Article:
Five Dynasties and Ten Kingdoms, period of Chinese history between the fall of the T'ang dynasty (A.D. 907) and the establishment of the Sung dynasty (A.D. 960). It is named for the five successive short-lived dynasties and the ten dominant kingdoms that existed during this period. Characterized by anarchy and national disunity, the period is one of the bleakest in Chinese history. Warfare and official corruption were endemic, and barter replaced the monetary system in many parts of the country. Northern China was particularly affected; its canal and dam system fell into disrepair, causing extensive flooding and famine. The period, however, was marked by one major accomplishment—the widespread development of printing. Many Confucian, Buddhist, and Taoist classics were printed, including the first complete set (130 vol.) of the Confucian writings.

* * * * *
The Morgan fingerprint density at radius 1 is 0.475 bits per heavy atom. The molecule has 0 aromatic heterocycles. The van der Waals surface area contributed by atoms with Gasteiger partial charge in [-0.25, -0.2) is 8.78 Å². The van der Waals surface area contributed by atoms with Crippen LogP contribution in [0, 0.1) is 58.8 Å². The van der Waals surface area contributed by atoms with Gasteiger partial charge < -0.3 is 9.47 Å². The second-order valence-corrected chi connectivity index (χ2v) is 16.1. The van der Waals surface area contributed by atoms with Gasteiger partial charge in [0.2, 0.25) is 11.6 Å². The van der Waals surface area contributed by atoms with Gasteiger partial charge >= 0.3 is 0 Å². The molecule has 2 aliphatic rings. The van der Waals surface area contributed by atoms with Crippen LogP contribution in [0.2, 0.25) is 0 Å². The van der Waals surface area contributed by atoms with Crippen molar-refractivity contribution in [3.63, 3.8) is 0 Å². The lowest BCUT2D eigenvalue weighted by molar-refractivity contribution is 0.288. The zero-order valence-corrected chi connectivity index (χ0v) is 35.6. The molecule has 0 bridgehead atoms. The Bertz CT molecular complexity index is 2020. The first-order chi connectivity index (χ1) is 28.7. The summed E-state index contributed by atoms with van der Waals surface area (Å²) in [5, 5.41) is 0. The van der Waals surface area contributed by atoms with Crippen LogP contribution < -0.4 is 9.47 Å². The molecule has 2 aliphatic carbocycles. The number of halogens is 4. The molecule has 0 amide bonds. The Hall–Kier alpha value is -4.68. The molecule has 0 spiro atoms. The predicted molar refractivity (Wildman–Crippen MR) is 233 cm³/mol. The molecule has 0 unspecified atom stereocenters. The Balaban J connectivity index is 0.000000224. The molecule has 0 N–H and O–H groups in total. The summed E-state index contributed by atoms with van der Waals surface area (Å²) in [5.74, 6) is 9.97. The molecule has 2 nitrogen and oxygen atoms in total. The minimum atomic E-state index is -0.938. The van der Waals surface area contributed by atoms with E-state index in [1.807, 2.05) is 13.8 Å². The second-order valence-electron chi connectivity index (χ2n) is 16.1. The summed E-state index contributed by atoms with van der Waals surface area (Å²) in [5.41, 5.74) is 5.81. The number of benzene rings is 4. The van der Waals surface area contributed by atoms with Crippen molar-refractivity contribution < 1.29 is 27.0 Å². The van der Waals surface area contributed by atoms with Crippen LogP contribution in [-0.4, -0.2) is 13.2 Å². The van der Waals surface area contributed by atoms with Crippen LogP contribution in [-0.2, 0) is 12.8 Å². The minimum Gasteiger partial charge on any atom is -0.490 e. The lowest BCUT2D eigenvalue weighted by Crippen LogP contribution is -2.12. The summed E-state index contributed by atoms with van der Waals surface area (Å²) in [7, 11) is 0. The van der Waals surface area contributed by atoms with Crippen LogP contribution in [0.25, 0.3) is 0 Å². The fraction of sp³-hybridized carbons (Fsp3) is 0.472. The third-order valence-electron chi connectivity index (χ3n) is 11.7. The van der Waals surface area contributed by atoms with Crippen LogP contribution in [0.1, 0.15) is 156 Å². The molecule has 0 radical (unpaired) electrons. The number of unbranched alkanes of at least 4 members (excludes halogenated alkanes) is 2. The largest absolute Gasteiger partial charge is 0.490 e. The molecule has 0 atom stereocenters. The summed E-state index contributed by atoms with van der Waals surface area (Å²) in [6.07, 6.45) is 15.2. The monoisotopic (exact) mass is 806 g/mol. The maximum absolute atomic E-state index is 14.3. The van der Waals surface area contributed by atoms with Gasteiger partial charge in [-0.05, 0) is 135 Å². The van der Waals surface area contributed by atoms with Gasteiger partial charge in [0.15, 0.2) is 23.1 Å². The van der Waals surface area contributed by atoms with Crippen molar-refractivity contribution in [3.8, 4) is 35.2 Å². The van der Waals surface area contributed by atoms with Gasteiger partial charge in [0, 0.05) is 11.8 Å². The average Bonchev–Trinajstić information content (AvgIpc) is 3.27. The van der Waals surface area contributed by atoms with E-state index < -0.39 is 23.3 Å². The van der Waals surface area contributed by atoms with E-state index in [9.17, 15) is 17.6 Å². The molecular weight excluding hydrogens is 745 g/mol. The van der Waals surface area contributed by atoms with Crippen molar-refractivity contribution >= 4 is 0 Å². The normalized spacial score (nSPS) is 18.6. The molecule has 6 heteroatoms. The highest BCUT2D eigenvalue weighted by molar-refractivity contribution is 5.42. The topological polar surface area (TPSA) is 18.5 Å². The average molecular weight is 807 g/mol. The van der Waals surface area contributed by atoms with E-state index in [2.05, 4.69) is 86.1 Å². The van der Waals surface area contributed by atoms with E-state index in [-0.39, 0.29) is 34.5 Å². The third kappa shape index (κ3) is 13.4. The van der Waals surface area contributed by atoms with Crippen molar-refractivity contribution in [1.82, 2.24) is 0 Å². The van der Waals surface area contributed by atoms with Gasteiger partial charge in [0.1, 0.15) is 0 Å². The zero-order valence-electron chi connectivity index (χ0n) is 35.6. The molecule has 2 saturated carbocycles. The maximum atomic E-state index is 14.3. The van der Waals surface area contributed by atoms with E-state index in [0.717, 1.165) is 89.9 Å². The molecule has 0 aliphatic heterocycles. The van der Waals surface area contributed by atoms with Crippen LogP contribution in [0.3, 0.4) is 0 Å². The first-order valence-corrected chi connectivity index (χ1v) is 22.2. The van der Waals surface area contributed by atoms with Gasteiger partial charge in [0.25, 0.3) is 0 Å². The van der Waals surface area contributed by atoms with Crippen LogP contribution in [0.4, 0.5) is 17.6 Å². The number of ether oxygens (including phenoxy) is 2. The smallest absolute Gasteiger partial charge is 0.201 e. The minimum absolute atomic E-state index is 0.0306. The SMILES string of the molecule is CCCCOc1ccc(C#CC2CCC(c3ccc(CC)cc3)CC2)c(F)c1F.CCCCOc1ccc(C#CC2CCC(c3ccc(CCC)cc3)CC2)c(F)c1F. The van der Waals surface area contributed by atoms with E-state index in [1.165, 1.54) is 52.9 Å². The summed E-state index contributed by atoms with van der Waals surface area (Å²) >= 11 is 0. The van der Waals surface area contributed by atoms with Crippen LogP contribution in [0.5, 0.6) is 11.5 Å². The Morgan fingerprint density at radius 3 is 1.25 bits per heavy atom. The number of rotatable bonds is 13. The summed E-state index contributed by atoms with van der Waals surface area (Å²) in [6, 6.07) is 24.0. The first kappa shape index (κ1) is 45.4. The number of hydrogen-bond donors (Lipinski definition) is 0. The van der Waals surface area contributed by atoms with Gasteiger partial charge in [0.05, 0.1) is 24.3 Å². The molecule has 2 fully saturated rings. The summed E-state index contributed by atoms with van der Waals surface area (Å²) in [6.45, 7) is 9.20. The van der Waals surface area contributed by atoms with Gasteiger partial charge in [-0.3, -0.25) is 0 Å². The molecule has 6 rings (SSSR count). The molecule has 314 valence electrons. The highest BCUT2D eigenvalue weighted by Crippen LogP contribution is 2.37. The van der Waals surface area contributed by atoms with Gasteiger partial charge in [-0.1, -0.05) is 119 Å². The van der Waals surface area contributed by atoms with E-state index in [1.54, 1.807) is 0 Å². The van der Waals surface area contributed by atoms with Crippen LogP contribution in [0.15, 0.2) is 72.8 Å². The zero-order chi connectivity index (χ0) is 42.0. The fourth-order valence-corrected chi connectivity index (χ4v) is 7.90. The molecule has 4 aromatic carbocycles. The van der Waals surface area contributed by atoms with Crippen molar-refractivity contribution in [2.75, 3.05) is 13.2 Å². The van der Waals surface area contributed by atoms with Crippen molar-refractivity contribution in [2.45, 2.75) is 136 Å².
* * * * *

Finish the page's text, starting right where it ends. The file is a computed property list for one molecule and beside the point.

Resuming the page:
The Columbia Electronic Encyclopedia, 6th ed. Copyright © 2012, Columbia University Press. All rights reserved.